Lets talk Viscosity!

Lets talk Viscosity!

What is Viscosity?

Viscosity is the measure of a liquid’s resistance to flow.

A lot of people will think of viscosity as how ‘thick’ a liquid is.  Imagine honey versus water.  Honey has an extremely high viscosity and thus has a high resistance to flow.  Water on the other hand has a very low viscosity and low resistance to flow.


Why is Viscosity important for inkjet?

As inkjet chemists, viscosity is one of the most vital physical properties we need to control.  Inkjet heads have an extremely strict tolerance for viscosity (and each printhead brand differs).  If the viscosity of an ink is out of specification for a particular printhead, the ink will not flow properly into the print channels and when the ejection mechanism of the printhead is initiated, drops of ink will not be forced from the nozzles – resulting in poor print quality, banding and often printhead damage.


What can affect the viscosity of an ink?

All the raw materials that go into an ink will have an effect on the viscosity.  A typical inkjet ink will have somewhere between 5-15 different raw materials blended together.  All of these raw materials have a relevant function in the ink and all of them will effect the viscosity.  Creating an inkjet ink is a balancing act between choosing the correct raw materials, blending together in the correct ratios and staying within the strict boundaries of the print head specifications.


Temperature also has a major influence on the viscosity of an ink.  Think back to honey – as you heat up honey, it becomes less viscous (more runny).  Temperature is therefore indirectly proportional to viscosity – i.e. as temperature increases, viscosity decreases (as honey gets warmer, it gets runnier).  The same happens with inkjet inks, it is just harder to detect by eye.  However, the printhead can notice!  This is why printers are best running at as close to 20-25 degrees as possible to stabilise the whole system.  A 10 degree change in ink temperature can have quite a drastic effect on the viscosity and thus print performance.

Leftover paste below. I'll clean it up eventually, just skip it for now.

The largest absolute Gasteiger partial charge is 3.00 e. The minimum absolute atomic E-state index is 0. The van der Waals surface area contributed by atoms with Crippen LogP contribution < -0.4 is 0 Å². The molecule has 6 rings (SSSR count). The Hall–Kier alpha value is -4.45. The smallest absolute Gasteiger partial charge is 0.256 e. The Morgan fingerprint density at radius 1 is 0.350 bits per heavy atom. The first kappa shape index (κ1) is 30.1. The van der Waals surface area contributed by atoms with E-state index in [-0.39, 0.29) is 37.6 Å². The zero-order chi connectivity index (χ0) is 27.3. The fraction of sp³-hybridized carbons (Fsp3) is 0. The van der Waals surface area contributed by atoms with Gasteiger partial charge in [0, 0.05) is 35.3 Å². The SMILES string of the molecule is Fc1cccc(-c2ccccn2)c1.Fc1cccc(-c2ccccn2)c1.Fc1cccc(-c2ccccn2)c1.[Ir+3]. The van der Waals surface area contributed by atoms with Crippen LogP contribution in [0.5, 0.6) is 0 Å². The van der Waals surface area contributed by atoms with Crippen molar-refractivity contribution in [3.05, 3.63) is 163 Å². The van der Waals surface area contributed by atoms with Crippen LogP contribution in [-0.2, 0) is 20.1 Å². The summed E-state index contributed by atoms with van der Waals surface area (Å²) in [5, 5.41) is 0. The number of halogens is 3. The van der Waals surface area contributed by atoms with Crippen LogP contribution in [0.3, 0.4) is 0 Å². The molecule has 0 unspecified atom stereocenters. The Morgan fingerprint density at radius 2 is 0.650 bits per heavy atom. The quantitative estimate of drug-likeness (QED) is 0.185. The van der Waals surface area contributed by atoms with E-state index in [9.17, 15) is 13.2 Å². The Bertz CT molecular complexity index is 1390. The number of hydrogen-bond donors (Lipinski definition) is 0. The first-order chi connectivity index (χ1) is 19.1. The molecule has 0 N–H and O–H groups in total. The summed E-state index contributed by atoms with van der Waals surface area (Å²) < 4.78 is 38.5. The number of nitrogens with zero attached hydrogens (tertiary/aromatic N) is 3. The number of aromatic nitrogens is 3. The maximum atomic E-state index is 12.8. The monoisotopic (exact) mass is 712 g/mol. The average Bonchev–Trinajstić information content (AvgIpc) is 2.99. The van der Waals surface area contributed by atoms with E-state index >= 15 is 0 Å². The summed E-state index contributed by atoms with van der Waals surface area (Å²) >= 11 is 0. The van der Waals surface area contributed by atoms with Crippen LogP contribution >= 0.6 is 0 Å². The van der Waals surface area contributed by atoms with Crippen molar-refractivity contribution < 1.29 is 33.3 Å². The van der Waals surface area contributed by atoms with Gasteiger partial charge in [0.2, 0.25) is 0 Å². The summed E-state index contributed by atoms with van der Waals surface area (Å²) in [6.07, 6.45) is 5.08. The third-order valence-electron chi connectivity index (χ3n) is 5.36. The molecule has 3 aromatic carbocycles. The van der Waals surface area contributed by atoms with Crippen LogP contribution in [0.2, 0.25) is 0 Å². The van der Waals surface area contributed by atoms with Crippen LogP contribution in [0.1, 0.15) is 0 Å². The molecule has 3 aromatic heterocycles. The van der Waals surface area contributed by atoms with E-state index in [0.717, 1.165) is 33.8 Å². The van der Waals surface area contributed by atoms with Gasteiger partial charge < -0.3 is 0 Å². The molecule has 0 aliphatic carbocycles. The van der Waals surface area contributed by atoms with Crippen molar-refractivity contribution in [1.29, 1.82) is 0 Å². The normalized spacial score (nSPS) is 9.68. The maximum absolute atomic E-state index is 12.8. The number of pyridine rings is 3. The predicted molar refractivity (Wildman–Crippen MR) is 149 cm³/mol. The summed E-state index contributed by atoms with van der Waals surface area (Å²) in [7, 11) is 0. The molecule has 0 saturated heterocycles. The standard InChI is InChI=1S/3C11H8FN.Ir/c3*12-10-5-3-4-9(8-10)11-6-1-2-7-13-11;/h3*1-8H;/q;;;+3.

How do you measure viscosity?

There are few different tools for measuring viscosity.  At Indie Ink, we use a Brookfield Viscometer with an ultra low adaptor.  Inkjet inks tend to work in the extremely low viscosity range (3-10 cps range) so we need a special adaptor to measure at this level.  All viscosity measurements are taken at a constant temperature (25 degrees C) controlled by a water bath.  Without this constant temperature, external room temperature fluctuations will influence the measurements.


Can Viscosity change over time?

Yes!  However, as ink chemists, this is exactly what we are trying to avoid.  A change in viscosity over time can be a strong sign of instability in the ink.  This is why when we develop a new ink, we test the viscosity profile over time (we accelerate the ageing process by keeping inks at higher temperatures which can ‘stress’ the inks).  If the viscosity of the ink stays stable over this stressing period, it is a good sign towards stability of the formulation.



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